Two Necessities for Every Pastor: 1) Exegesis

20:31

I say pastor, but that’s only because ‘every apostle, prophet, evangelist, pastor and teacher’ would make for rather a long title, but these two necessities are really for all ministers. I’m not saying that they’re the only two necessities, but these are two which seem to be increasingly and more easily ‘outsourced’. And what are they? Exegesis and Theology! As more and more of the advice on pastoral ministry seems to be aimed at social workers, let me just remind you of the vital importance of these two things that we can so easily take so much for granted that we forget altogether. (By the way, prayer might also fall into the same category!)

1) Do Exegesis!

Exegesis might seem like a big scary word, but it’s just studying the Biblical text carefully to understand what it means. And that’s exactly why it’s so important. For all our authority as ministers comes only from the Word of God (see e.g. Hebrews 13:7). We are called ‘to prayer and to the ministry of the Word’ (Acts 6:4), so if we’re to fulfil our ministry, we need to understand what the Word says.

But not only do we need to be exegetes to fulfil our calling, we need to be exegetes because we recognise the power of God’s Word. It is the Word that gives faith (Romans 10:17) and people are born again through the Word (1 Peter 1:23-25; James 1:18; John 5:24). It is the Word of the gospel that is ‘the power of God to salvation for everyone who believes’ (Rom. 1:16), and it’s through the Word that the Spirit sanctifies (John 17:17; Eph. 5:26). And when God’s Word does its work, it does it prosperously (Matt. 13:23).

The Word of God saves souls, transforms lives, builds His Church and changes the world. Martin Luther realised that at the time of the Reformation:

‘Take myself as an example. I opposed indulgences and all the papists, but never with force. I simply taught, preached, and wrote God’s Word; otherwise I did nothing. And while I slept, or drank Wittenberg beer with my friends Philipp and Amsdorf, the Word so greatly weakened the papacy that no prince or emperor ever inflicted such losses upon it. I did nothing; the Word did everythingI did nothing; I let the Word do its work.
Like Luther, if we want to be used in the building of Christ’s Church, we need to let the Word do its work. And that means we need to study and understand the Word.

But, if it’s God’s Word that does the work, then why do we need to study, doing the (sometimes admittedly hard) work of exegesis? It’s true that, given the power of God’s Word, simply quoting Scripture, or just reading it to someone is powerful (after all, it is the pure Word of God), but without study, how do you know which Scripture to read or quote? Without taking the time to do the exegesis (to understand the Scriptures in context), how can you be sure that the Scripture you’re quoting really applies to this particular situation?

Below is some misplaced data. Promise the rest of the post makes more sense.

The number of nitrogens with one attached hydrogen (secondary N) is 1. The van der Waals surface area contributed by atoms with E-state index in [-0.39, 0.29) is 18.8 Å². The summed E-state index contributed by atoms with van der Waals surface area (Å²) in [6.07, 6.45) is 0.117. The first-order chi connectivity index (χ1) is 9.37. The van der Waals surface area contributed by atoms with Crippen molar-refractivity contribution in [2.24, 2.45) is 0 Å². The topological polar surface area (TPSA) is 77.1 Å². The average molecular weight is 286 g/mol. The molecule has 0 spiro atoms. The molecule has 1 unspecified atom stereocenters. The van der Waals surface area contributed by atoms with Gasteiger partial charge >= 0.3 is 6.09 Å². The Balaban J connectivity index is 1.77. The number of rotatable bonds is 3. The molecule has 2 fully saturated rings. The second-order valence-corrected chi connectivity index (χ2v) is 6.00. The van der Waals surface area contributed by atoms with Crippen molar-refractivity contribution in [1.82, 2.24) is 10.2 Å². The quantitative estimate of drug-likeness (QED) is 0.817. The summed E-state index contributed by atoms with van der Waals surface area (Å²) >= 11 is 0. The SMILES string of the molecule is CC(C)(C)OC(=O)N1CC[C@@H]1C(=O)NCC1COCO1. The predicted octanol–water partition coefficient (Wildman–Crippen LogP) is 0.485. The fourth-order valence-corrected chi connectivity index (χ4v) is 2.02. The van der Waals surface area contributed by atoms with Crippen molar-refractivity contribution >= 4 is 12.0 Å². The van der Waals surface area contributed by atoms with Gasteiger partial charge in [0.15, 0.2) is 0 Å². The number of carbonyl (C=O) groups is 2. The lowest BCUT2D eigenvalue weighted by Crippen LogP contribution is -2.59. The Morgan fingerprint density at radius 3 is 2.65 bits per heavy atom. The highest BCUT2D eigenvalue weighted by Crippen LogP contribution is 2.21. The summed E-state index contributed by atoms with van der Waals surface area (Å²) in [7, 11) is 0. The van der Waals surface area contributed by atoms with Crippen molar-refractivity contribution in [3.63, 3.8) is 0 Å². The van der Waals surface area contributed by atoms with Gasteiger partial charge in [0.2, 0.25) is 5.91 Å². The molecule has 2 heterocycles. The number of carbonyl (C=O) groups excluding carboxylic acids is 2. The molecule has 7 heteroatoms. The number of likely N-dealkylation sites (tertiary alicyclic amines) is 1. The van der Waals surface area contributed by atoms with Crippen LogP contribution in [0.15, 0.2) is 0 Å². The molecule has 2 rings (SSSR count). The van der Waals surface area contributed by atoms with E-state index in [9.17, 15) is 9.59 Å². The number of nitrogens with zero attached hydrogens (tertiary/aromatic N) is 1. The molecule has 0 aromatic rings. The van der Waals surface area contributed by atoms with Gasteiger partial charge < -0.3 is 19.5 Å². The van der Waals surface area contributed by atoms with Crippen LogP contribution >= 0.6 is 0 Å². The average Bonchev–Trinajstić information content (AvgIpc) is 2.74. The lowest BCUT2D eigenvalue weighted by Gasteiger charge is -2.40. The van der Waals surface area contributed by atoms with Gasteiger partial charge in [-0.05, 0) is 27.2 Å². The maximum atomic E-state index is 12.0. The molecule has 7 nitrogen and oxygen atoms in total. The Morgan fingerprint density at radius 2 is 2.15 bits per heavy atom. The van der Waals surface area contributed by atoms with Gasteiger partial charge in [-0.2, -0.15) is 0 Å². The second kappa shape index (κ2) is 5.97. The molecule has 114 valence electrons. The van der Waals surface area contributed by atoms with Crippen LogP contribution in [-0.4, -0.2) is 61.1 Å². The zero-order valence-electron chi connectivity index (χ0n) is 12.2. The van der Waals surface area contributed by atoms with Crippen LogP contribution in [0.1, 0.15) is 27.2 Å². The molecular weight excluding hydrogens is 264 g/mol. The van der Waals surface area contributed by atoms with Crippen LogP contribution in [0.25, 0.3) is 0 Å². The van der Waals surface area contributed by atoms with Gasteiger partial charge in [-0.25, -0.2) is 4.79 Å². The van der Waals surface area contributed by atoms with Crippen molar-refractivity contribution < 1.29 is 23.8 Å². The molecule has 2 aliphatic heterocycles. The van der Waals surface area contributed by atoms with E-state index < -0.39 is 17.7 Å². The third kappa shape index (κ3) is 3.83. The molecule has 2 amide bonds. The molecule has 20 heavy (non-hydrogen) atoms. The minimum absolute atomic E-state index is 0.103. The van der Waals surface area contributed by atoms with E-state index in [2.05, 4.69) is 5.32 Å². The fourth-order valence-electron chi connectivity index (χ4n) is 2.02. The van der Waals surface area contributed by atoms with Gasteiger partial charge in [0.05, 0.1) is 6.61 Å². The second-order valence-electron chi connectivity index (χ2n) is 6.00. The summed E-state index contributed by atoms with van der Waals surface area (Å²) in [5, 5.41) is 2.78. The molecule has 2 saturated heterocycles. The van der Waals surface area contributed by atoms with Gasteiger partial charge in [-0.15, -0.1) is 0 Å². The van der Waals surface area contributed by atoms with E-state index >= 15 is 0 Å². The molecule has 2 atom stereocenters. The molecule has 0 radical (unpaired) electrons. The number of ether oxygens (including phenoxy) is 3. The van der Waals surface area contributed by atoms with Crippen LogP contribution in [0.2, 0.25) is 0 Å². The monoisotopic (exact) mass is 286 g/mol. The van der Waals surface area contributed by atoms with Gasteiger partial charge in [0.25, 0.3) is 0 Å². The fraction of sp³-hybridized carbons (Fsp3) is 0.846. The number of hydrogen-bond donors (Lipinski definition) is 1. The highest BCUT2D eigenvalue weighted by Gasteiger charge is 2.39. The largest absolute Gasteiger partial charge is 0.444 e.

If the Word of God is powerful to do what it says (see Gen. 1), and if our job is to unleash the Word in its power, then exegesis is essential. Without exegesis, we end up relying on the traditions of men (even if they’re nice evangelical or Pentecostal traditions), on what we’ve been told about the Scriptures, rather than on the power of God’s Word itself.

Even though we may differ from him in our doctrine of Scripture, Karl Barth knew the vital importance of exegesis. When the Nazis expelled him from Germany in 1935, his final words of advice to his students was, ‘Exegesis, exegesis, and yet more exegesis! Keep to the Word, to the Scripture that has been given to us.’ Even against such powerful oppression, the answer is exegesis.

So, don’t outsource your exegesis. Don’t simply rely on what others say about the Word. Spend time in the Word, exegeting, growing in understanding what it says. For that is how we not only see the power of the Word in the lives of those around us, but in our own lives as well.

Next time we’ll look at the second point: ‘Think theology!’



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The Unity of the Godhead, and Trinity of the Persons therein.

The utter depravity of human nature, the necessity for repentance and regeneration and the eternal doom of the finally impenitent.

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The possibility of falling from grace.

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